A joint research team at the University of Toronto and the Karlsruhe Institute of Technology (KIT) has produced nanoscale silicon-based LEDs (SiLEDs). According to the researchers, these nanocrystals, consisting of only a few hundred to several thousand atoms, offer significant potential as highly efficient light emitters.


Standard LEDs are made from direct band gap materials, mainly gallium compounds. Up to now silicon has been regarded as unsuitable for use in LEDs because it can only generate light in the red and near-infrared regions. The researchers have now changed that view. Their extremely tiny silicon nanocrystals (1 to 3 nm in size) emit light, and the color of the light depends on the size of the crystal – the  bigger the crystal, the longer the wavelength of the light.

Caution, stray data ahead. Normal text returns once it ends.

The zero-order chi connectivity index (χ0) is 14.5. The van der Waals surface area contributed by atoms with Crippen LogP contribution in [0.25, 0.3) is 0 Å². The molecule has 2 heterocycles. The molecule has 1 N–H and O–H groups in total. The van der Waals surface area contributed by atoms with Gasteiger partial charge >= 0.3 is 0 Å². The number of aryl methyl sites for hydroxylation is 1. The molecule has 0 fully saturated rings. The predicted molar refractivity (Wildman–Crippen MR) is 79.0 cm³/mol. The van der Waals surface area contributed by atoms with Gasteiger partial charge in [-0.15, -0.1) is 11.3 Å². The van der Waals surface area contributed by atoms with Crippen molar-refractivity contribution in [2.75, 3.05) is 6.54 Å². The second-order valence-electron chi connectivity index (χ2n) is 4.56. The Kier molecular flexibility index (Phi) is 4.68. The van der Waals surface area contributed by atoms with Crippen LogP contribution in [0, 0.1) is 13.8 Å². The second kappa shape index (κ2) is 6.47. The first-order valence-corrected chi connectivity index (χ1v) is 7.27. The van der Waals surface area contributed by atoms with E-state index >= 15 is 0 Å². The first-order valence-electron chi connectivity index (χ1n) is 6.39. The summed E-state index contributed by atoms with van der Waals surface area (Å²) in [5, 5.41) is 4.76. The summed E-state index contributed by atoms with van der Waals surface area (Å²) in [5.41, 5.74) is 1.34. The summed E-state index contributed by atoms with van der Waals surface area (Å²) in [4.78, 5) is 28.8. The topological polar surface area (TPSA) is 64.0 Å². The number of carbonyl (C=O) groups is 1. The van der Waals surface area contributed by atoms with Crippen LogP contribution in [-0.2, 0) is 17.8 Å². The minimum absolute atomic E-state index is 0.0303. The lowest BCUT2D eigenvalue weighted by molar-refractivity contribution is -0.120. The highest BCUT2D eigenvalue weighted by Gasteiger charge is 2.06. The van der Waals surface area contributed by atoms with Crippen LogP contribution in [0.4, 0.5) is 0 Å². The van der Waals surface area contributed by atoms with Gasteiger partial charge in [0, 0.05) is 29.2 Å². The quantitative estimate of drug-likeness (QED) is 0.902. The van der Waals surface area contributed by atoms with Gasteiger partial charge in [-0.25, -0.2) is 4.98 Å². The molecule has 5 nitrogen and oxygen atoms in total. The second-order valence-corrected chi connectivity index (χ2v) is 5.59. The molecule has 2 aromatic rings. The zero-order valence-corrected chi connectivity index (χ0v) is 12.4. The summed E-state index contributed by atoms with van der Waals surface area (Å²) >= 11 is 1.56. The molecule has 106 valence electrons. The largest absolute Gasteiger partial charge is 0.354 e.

The research team also developed a process to sort the nanocrystals by size. This enables them to make tiny LEDs with specific colors and to combine several LEDs to form multi-color arrays. However, they have not yet been able to generate white light. White light can theoretically be produced by mixing three primary colors, but so far they have not been able to produce a blue-light emitter.


The SiLEDs have surprisingly good long-term stability. This is a consequence of sorting the devices by size, which prevents potential short-circuits due to relatively large devices. In addition, the SiLEDs have high homogeneity of the light-emitting surfaces.